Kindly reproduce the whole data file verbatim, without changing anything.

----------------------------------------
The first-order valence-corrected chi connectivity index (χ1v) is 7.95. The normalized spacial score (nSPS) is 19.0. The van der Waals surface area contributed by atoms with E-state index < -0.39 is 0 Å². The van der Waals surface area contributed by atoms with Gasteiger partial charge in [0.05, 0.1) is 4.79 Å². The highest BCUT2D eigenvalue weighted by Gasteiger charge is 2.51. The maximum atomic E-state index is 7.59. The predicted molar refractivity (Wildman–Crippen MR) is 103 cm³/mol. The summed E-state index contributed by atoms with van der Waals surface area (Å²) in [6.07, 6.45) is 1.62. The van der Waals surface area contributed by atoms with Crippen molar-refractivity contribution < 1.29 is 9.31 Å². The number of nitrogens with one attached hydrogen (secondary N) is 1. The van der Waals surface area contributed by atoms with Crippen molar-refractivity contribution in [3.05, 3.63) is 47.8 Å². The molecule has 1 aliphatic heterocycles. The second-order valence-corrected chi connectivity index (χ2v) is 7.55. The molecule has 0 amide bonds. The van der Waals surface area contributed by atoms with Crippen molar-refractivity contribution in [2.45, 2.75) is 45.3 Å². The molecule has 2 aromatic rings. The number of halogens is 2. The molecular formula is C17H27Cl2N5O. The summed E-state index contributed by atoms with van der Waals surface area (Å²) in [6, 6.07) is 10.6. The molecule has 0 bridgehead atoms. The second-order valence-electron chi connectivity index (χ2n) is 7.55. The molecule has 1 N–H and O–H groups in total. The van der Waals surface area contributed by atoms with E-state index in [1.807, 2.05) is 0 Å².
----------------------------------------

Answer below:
The first-order valence-corrected chi connectivity index (χ1v) is 7.95. The normalized spacial score (nSPS) is 19.0. The van der Waals surface area contributed by atoms with E-state index < -0.39 is 0 Å². The van der Waals surface area contributed by atoms with Gasteiger partial charge in [0.05, 0.1) is 4.79 Å². The highest BCUT2D eigenvalue weighted by Gasteiger charge is 2.51. The maximum atomic E-state index is 7.59. The predicted molar refractivity (Wildman–Crippen MR) is 103 cm³/mol. The summed E-state index contributed by atoms with van der Waals surface area (Å²) in [6.07, 6.45) is 1.62. The van der Waals surface area contributed by atoms with Crippen molar-refractivity contribution < 1.29 is 9.31 Å². The number of nitrogens with one attached hydrogen (secondary N) is 1. The van der Waals surface area contributed by atoms with Crippen molar-refractivity contribution in [3.05, 3.63) is 47.8 Å². The molecule has 1 aliphatic heterocycles. The second-order valence-corrected chi connectivity index (χ2v) is 7.55. The molecule has 0 amide bonds. The van der Waals surface area contributed by atoms with Crippen molar-refractivity contribution in [2.45, 2.75) is 45.3 Å². The molecule has 2 aromatic rings. The number of halogens is 2. The molecular formula is C17H27Cl2N5O. The summed E-state index contributed by atoms with van der Waals surface area (Å²) in [6, 6.07) is 10.6. The molecule has 0 bridgehead atoms. The second-order valence-electron chi connectivity index (χ2n) is 7.55. The molecule has 1 N–H and O–H groups in total. The van der Waals surface area contributed by atoms with E-state index in [1.807, 2.05) is 0 Å².